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In the last three decades, many food production phases and most processing and marketing phases became detached from traditional farm operations and consolidated into the modern food industry which now represents the largest manufacturing industry group in both the U.S. and Canada (15, 17). This industrial concentration created serious emission control problems for many food enter prises, especially since the land basis for traditional disposal of waste materials is no longer available (8, i9). Many waste materials in the food industry have a sufficiently high nutrient concentration to be marketed as by products. Examples are feedstuffs obtained from processing of oil crops, sugar beet refining or beverage production. Other waste compounds consist of slurries with a rather low content of carbohydrates and proteins. Their concentration is generally too high for release into the public water system without expensive treatment. At the same time, it is too low for an economically feasible dehydration process to recover the nutrients for feeding or fertilizing purposes. If, however, the waste product could be dehydrated and marketed, and the drying process would not cost more than the required treatment for pollution control, then the sales returns would give an advantage to the recovery process.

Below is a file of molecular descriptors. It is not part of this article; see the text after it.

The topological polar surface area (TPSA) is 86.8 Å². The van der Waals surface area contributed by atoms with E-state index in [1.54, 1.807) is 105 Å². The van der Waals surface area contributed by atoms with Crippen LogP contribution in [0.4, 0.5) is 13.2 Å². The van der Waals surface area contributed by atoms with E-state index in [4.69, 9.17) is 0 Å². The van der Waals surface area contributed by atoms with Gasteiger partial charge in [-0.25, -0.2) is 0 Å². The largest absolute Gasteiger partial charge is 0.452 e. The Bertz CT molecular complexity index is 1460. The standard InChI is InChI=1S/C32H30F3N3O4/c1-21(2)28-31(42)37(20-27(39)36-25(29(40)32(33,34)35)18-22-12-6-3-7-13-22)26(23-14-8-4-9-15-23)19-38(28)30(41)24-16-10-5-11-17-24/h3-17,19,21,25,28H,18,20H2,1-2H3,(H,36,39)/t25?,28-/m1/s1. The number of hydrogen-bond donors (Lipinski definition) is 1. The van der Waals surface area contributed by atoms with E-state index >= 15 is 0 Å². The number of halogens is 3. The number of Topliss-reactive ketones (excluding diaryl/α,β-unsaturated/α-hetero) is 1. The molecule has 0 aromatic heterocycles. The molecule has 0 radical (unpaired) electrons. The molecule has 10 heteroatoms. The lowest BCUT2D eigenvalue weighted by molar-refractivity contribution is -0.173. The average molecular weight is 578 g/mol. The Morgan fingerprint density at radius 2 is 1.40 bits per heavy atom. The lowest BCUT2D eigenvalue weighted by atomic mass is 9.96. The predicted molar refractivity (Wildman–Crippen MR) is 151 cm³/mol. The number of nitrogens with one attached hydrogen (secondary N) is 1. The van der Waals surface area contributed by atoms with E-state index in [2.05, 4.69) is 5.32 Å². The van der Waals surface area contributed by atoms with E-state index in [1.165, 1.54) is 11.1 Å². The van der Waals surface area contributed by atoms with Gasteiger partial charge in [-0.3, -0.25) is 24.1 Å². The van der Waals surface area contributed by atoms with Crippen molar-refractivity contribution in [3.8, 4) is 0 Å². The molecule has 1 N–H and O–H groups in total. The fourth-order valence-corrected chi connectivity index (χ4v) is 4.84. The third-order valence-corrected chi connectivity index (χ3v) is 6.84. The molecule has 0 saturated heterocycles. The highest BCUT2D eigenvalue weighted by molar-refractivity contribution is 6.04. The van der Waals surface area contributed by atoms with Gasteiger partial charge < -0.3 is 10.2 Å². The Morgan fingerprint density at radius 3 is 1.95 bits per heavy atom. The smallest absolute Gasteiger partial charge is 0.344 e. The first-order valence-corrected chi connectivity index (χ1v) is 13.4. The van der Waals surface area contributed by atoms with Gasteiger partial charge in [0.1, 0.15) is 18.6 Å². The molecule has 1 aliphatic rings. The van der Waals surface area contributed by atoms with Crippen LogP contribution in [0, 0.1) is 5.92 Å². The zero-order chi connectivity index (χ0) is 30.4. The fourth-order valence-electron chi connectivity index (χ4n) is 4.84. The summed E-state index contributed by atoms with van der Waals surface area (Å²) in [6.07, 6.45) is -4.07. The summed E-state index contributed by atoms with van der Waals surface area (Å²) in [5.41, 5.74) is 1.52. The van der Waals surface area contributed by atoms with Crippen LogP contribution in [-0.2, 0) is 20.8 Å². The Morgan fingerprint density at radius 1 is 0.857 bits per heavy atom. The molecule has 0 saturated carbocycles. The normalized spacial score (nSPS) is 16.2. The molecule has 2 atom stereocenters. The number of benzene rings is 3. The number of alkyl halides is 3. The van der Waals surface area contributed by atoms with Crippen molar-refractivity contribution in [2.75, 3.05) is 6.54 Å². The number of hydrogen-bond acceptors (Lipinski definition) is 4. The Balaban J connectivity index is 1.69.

high-temperature drying of animal waste
Meiering, A.G., Hesse, F.B., Rudgers, L.A. and J. Walker 1975. HIGH-TEMPERATURE DRYING OF ANIMAL WASTE. Canadian Agricultural Engineering 17(2):75-80.
75 - 80